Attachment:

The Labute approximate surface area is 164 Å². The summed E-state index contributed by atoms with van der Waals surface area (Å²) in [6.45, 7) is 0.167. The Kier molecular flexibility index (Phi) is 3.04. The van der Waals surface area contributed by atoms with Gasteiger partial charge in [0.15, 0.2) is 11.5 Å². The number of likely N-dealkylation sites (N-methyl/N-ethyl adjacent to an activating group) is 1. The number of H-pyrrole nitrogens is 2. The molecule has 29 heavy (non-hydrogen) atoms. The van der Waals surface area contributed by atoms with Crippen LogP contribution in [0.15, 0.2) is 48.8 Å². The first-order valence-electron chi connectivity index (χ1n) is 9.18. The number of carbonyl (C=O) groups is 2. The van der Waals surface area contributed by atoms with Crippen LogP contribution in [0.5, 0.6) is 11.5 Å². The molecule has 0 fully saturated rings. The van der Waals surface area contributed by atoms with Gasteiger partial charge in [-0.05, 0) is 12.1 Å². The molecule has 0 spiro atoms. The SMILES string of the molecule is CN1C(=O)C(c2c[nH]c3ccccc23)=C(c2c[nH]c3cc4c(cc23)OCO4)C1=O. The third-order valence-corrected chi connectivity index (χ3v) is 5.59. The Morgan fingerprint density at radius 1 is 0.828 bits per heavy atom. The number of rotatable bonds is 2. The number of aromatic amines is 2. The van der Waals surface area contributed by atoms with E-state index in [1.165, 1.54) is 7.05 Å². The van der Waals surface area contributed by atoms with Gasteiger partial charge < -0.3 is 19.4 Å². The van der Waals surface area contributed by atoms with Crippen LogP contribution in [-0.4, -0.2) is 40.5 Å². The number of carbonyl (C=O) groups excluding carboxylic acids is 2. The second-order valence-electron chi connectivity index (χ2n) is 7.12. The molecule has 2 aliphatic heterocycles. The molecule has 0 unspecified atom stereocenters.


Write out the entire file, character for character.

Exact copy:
The Labute approximate surface area is 164 Å². The summed E-state index contributed by atoms with van der Waals surface area (Å²) in [6.45, 7) is 0.167. The Kier molecular flexibility index (Phi) is 3.04. The van der Waals surface area contributed by atoms with Gasteiger partial charge in [0.15, 0.2) is 11.5 Å². The number of likely N-dealkylation sites (N-methyl/N-ethyl adjacent to an activating group) is 1. The number of H-pyrrole nitrogens is 2. The molecule has 29 heavy (non-hydrogen) atoms. The van der Waals surface area contributed by atoms with Crippen LogP contribution in [0.15, 0.2) is 48.8 Å². The first-order valence-electron chi connectivity index (χ1n) is 9.18. The number of carbonyl (C=O) groups is 2. The van der Waals surface area contributed by atoms with Crippen LogP contribution in [0.5, 0.6) is 11.5 Å². The molecule has 0 fully saturated rings. The van der Waals surface area contributed by atoms with Gasteiger partial charge in [-0.05, 0) is 12.1 Å². The molecule has 0 spiro atoms. The SMILES string of the molecule is CN1C(=O)C(c2c[nH]c3ccccc23)=C(c2c[nH]c3cc4c(cc23)OCO4)C1=O. The third-order valence-corrected chi connectivity index (χ3v) is 5.59. The Morgan fingerprint density at radius 1 is 0.828 bits per heavy atom. The number of rotatable bonds is 2. The number of aromatic amines is 2. The van der Waals surface area contributed by atoms with E-state index in [1.165, 1.54) is 7.05 Å². The van der Waals surface area contributed by atoms with Gasteiger partial charge < -0.3 is 19.4 Å². The van der Waals surface area contributed by atoms with Crippen LogP contribution in [-0.4, -0.2) is 40.5 Å². The number of carbonyl (C=O) groups excluding carboxylic acids is 2. The second-order valence-electron chi connectivity index (χ2n) is 7.12. The molecule has 2 aliphatic heterocycles. The molecule has 0 unspecified atom stereocenters.